Hit the jump to find out more!
Welcome to the eleventh installment of Piece of Heart, where we look at The Legend of Zelda series through the eyes of a literary professor and examine how its literary elements enhance the gaming experience. This week’s lesson is titled “…So Does Season.” Similar to geography, the season during which a game takes place has a profound affect on the overall theme of the adventure. For instance, Winter usually denotes death and hopelessness, so the despair surrounding Queen Rutela’s death and the disappearance of her only heir was elevated in Twilight Princess by the temporary winter of the then-frozen Zora’s Domain (here we can see how geography and season act hand-in-hand).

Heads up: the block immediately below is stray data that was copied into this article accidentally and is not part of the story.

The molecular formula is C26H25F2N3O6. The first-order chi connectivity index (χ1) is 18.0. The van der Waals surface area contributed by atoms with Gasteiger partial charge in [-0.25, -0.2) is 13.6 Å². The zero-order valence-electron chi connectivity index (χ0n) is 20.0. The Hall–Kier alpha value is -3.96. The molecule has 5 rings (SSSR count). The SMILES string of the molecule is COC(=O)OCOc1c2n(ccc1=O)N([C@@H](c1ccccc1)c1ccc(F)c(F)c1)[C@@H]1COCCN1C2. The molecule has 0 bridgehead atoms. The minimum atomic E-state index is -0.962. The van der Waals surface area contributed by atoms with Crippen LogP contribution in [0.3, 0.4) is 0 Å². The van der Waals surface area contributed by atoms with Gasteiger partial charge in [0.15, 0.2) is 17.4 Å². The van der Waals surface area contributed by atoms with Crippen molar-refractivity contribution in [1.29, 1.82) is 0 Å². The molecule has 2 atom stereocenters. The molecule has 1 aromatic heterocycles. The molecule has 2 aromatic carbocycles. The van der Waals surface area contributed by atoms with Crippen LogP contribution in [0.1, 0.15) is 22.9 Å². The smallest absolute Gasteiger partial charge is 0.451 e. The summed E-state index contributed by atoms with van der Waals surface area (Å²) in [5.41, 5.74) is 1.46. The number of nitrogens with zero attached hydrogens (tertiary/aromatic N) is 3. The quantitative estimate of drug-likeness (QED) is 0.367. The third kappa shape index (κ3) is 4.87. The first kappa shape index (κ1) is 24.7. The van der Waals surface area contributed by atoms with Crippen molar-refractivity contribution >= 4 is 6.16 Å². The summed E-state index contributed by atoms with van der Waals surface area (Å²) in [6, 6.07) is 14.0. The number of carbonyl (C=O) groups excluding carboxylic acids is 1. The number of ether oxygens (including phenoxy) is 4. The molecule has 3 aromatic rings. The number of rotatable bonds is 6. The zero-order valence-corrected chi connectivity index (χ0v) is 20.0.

Of course Spring, Summer, and Autumn are also host to their own emotional and physical associations. The season in a Zelda title can greatly reflect the mood of the game, and knowing how to spot these seasonal patterns will further aggrandize the game’s plot.
For my part I am always looking for artwork that has been inspired by my favorite games or anime, and today I found just what I was looking for! EpicShoppe on Etsy has a few fantastic pieces of watercolor by an artist in Poland named Franek Dolas, inspired by The Legend of Zelda series. The shop mainly focuses on anime but has a few prints from a few games that you are surely going to want to check out, and with over 900 items to choose from, there is a lot to look at!
Hit jump to find out more!